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    Amending patent claims

    (Instance & Anr v CCL Label Inc; High Court; 10 October 2001)

    The applicants in the present action had been claimants in an action against F in respect of a European Patent (United Kingdom). The patent related to adhesive labels. On 8 December 2000, in the course of those proceedings, the applicants had sought to amend one of the claims of the particular patent on the basis that it had been anticipated by another of its patents.

    That application has been opposed by CCL, but the proceedings were settled. In the present proceedings, CCL maintained its opposition, arguing that the applicants knew, or ought to have known, that the particular claim was invalid since allegations of anticipation had been made on a regular basis. In any case, on 16 August 1999, the applicants had been advised, and had accepted, that the claim was invalid through anticipation, but had still gone ahead and relied on the patent in claims made in this country and the Netherlands. Given those circumstances, so the argument ran, and in consideration of the delay between the date of knowledge regarding anticipation and the date of application for the claim to be amended, the court ought not to exercise its discretion to allow the amendment.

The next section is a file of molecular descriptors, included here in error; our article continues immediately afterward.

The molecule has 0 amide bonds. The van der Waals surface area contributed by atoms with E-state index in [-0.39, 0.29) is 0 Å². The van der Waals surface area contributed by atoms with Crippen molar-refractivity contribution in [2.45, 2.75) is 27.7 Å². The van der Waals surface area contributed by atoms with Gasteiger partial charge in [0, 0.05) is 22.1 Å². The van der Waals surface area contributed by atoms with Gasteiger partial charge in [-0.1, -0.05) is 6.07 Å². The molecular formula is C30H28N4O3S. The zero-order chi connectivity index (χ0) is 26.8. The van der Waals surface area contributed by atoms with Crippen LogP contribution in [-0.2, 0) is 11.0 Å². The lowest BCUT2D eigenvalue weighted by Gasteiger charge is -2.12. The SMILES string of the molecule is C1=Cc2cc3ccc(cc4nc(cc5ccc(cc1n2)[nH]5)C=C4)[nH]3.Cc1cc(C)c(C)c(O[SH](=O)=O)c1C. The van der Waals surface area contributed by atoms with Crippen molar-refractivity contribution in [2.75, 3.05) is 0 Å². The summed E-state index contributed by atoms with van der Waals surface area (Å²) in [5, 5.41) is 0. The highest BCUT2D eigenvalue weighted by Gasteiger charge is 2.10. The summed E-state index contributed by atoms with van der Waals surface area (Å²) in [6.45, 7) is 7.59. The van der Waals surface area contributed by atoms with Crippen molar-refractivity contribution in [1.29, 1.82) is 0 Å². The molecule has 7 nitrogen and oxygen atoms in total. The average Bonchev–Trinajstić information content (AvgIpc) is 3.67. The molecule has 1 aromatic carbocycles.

Agreeing with this argument, the court said that the authorities distinguished between the culpable delay of a party who had been aware of the need to amend but had not done so, and one who “had never thought or should have thought that amendment was the right course”. Failure in each case was against the public interest, but in the latter case, the patentee could be excused as having acted reasonably.

    The instant case showed no culpable delay, and the period of delay had been short, there was still no satisfactory explanation for the delay following the knowledge of the applicants that the particular claim had been anticipated. They had failed to advise the defendants in the UK and Dutch proceedings that the particular claim was invalid and that an amendment had been sought. No explanation had been tendered for such failure.

    It was the case that no detriment to those defendants had been demonstrated, and that, in the past, refusal of a delayed application for amendment had been based on detriment to the public. Although the reasoning behind such an approach was not entirely satisfactory, the court felt that support could be founded on the basis that the width of a claim normally determined its economic value. Where, as here, the invalid claim was one of the independent claims of the specification, it could well be much more useful than a narrower, but valid, claim. The claim in the case was a broad product claim which had to be viewed as a free-standing monopoly, and was to be judged as if it had formed claim 1 of a separate patent, whereas here it was claim 8. In any allegation of infringement, it would have been difficult for a defendant to design round it given its breadth.

    “Intellectual Property Newsletter” November 2001